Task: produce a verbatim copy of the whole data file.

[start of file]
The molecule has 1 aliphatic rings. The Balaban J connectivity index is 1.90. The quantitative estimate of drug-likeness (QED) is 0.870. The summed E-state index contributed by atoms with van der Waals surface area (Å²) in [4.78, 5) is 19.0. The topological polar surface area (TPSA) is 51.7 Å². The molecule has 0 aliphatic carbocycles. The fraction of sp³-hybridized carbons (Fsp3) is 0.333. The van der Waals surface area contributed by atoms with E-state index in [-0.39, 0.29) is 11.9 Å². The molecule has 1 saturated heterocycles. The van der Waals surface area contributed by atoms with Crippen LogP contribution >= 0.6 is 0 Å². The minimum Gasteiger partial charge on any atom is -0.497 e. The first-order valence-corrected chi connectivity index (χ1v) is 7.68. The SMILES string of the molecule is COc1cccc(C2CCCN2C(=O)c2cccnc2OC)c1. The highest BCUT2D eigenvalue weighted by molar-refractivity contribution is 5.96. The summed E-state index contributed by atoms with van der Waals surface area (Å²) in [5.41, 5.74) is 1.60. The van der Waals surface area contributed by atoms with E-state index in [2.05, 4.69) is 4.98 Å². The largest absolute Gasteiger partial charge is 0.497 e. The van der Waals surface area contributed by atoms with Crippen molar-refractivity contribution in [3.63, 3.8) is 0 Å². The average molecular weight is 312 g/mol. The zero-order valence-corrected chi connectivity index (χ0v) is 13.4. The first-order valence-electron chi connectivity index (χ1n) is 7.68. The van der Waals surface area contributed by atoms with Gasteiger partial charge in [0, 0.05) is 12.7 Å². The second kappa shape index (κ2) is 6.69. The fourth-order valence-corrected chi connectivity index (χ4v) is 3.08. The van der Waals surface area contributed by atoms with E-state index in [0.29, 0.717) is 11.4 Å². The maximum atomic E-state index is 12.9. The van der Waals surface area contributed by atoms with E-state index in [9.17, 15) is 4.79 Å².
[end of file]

The molecule has 1 aliphatic rings. The Balaban J connectivity index is 1.90. The quantitative estimate of drug-likeness (QED) is 0.870. The summed E-state index contributed by atoms with van der Waals surface area (Å²) in [4.78, 5) is 19.0. The topological polar surface area (TPSA) is 51.7 Å². The molecule has 0 aliphatic carbocycles. The fraction of sp³-hybridized carbons (Fsp3) is 0.333. The van der Waals surface area contributed by atoms with E-state index in [-0.39, 0.29) is 11.9 Å². The molecule has 1 saturated heterocycles. The van der Waals surface area contributed by atoms with Crippen LogP contribution >= 0.6 is 0 Å². The minimum Gasteiger partial charge on any atom is -0.497 e. The first-order valence-corrected chi connectivity index (χ1v) is 7.68. The SMILES string of the molecule is COc1cccc(C2CCCN2C(=O)c2cccnc2OC)c1. The highest BCUT2D eigenvalue weighted by molar-refractivity contribution is 5.96. The summed E-state index contributed by atoms with van der Waals surface area (Å²) in [5.41, 5.74) is 1.60. The van der Waals surface area contributed by atoms with E-state index in [2.05, 4.69) is 4.98 Å². The largest absolute Gasteiger partial charge is 0.497 e. The van der Waals surface area contributed by atoms with Crippen molar-refractivity contribution in [3.63, 3.8) is 0 Å². The average molecular weight is 312 g/mol. The zero-order valence-corrected chi connectivity index (χ0v) is 13.4. The first-order valence-electron chi connectivity index (χ1n) is 7.68. The van der Waals surface area contributed by atoms with Gasteiger partial charge in [0, 0.05) is 12.7 Å². The second kappa shape index (κ2) is 6.69. The fourth-order valence-corrected chi connectivity index (χ4v) is 3.08. The van der Waals surface area contributed by atoms with E-state index in [0.29, 0.717) is 11.4 Å². The maximum atomic E-state index is 12.9. The van der Waals surface area contributed by atoms with E-state index in [9.17, 15) is 4.79 Å².